Employees or other service provider stock option recipients (“optionees”) frequently have the following question:
Is there a way for me to obtain capital gains treatment on my stock options?
The short answer is: Not without some pain and difficulty.
Stock options, if priced at fair market value, are not taxable upon receipt. This is the good news.
The bad news is that to start the capital gains holding period, an optionee must exercise the option. And to actually achieve long term capital gains treatment the optionee must exercise the option and hold the stock for more than 1 year (in the case of a non-qualified stock option, and perhaps longer in the case of an incentive stock option) (ISO holders must actually meet two holding periods; they must hold the shares for 1 year after exercise and for 2 years from the date of grant of the option; see Section 422 of the Internal Revenue Code.)
Exercising a stock option other than in connection with a liquidity event to start the capital gains holding period is typically problematic for a number of reasons.
First, to exercise, the optionee is going to have to pay the exercise price. Sometimes the exercise price alone is outside of the financial ability of the optionee. Can the optionee borrow the exercise price from the issuer? The borrower would have to approve, and the borrower may not be able to make loans available to its optionees for a variety of reasons, but in order to start the capital gains holding period the optionee will have to be fully liable for the amount of the note; meaning, that in the event of the bankruptcy or insolvency of the company, a bankruptcy trustee or other fiduciary could be chasing the optionee, enforcing the terms of the note despite the fact that the stock acquired by executing the note was then worthless.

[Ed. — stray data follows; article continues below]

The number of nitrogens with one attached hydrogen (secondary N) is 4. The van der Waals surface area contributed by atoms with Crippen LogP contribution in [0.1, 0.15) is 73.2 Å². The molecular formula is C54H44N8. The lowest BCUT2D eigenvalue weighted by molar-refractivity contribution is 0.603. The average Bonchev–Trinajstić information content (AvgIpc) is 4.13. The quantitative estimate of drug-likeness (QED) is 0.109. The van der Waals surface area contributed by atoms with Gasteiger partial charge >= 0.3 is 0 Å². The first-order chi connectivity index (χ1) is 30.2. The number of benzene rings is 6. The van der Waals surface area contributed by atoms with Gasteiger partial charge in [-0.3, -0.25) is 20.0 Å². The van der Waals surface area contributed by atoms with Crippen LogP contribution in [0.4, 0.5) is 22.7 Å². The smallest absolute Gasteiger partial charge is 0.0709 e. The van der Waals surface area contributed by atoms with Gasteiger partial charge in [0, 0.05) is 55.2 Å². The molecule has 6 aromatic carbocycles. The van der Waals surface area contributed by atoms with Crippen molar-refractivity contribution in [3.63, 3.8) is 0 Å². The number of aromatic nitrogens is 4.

Second, usually options are only exercisable once they vest. Meaning, an optionee is not typically going to be able to exercise their stock option upon grant. They are going to have to provide service for some period of time first, thus delaying their ability to exercise to start their capital gains holding period.
Finally, upon exercise, if the value of the shares received exceeds the purchase price, they are going to have to pay taxes in addition to the exercise price. If an option is an “incentive stock option,” the spread is an alternative minimum tax adjustment, which frequently gives rise to a tax owing on an optionee’s individual tax return (and not infrequently an unusually uncomfortable amount of tax). If an option is nonqualified stock option (meaning, not an ISO), then the spread is subject to income and wage withholding.
This leaves many optionees in the position of not being able to afford to exercise prior to a liquidity event because the combined economic burden of the exercise price and the taxes owing on exercise is too great. Exercises in connection with a liquidity event will not entitle the optionee to capital gains treatment because the holding period will not have been met.
What about ISOs, you might ask. Isn’t is true that if I receive an ISO, and I meet the holding period requirements, that my gain on the ultimate sale of the stock is capital gain? The answer is yes–but again with the following caveats. First, you are going to have to exercise the option, pay AMT (probably), and hold the stock for at least 1 year after exercise and for at least 2 years after the option grant. The AMT hit might surprise you. You may not be able to afford to exercise because of the size of the AMT hit unless you exercise in connection with a liquidity transaction –in which case you won’t meet the holding period requirements required to achieve the purported ISO tax benefit of paying only capital gains on the disposition of the stock.
What can employees who desire better tax treatment for their options do? Not be trite–but pester lawmakers to make it easier and less burdensome from a tax perspective for employers to share equity with employees and other service providers. If the AMT exemption amount was increased substantially, this would make ISOs substantially more attractive and potentially substantially alleviate the problems I’ve described here at least with respect to employees. In general though, I think that the tax law of stock options needs to revisited and revised. Section 409A, especially as it applies to startup and small companies, ought to be repealed, once again allowing discounted stock options to be used without difficulty. What Congress did in enacting 409A was hamper the ability of companies to share equity with employees–putting another hurdle on the road of the innovation economy.